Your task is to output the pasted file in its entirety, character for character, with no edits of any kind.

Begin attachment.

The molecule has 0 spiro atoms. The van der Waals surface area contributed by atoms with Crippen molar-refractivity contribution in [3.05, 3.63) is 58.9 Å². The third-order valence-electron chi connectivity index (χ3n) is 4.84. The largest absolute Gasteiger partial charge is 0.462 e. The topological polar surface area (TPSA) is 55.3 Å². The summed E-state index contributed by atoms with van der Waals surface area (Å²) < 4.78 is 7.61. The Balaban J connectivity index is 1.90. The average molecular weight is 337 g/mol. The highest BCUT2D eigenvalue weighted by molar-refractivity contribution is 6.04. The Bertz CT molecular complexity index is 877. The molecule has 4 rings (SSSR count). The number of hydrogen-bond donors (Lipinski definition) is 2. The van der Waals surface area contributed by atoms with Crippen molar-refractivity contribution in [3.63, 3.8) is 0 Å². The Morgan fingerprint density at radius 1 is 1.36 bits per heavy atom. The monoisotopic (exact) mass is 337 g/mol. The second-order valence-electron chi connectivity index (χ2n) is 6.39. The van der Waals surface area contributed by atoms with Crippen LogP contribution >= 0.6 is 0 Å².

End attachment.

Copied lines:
The molecule has 0 spiro atoms. The van der Waals surface area contributed by atoms with Crippen molar-refractivity contribution in [3.05, 3.63) is 58.9 Å². The third-order valence-electron chi connectivity index (χ3n) is 4.84. The largest absolute Gasteiger partial charge is 0.462 e. The topological polar surface area (TPSA) is 55.3 Å². The summed E-state index contributed by atoms with van der Waals surface area (Å²) < 4.78 is 7.61. The Balaban J connectivity index is 1.90. The average molecular weight is 337 g/mol. The highest BCUT2D eigenvalue weighted by molar-refractivity contribution is 6.04. The Bertz CT molecular complexity index is 877. The molecule has 4 rings (SSSR count). The number of hydrogen-bond donors (Lipinski definition) is 2. The van der Waals surface area contributed by atoms with Crippen molar-refractivity contribution in [3.63, 3.8) is 0 Å². The Morgan fingerprint density at radius 1 is 1.36 bits per heavy atom. The monoisotopic (exact) mass is 337 g/mol. The second-order valence-electron chi connectivity index (χ2n) is 6.39. The van der Waals surface area contributed by atoms with Crippen LogP contribution >= 0.6 is 0 Å².